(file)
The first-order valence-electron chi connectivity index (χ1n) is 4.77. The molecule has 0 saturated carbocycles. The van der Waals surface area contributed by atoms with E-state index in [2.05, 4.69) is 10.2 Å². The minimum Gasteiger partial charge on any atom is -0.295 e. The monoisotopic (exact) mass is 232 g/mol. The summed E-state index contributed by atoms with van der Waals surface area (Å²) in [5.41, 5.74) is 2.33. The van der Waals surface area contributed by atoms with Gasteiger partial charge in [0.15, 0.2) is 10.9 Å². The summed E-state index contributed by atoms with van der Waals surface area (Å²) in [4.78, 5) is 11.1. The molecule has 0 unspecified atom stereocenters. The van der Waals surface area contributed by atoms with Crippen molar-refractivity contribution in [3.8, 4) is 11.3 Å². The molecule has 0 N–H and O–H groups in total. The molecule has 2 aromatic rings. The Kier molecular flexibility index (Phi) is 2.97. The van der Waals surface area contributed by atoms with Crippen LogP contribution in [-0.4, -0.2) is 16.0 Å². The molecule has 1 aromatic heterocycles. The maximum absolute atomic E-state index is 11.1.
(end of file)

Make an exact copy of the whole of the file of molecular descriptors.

The first-order valence-electron chi connectivity index (χ1n) is 4.77. The molecule has 0 saturated carbocycles. The van der Waals surface area contributed by atoms with E-state index in [2.05, 4.69) is 10.2 Å². The minimum Gasteiger partial charge on any atom is -0.295 e. The monoisotopic (exact) mass is 232 g/mol. The summed E-state index contributed by atoms with van der Waals surface area (Å²) in [5.41, 5.74) is 2.33. The van der Waals surface area contributed by atoms with Gasteiger partial charge in [0.15, 0.2) is 10.9 Å². The summed E-state index contributed by atoms with van der Waals surface area (Å²) in [4.78, 5) is 11.1. The molecule has 0 unspecified atom stereocenters. The van der Waals surface area contributed by atoms with Crippen molar-refractivity contribution in [3.8, 4) is 11.3 Å². The molecule has 0 N–H and O–H groups in total. The molecule has 2 aromatic rings. The Kier molecular flexibility index (Phi) is 2.97. The van der Waals surface area contributed by atoms with Crippen LogP contribution in [-0.4, -0.2) is 16.0 Å². The molecule has 1 aromatic heterocycles. The maximum absolute atomic E-state index is 11.1.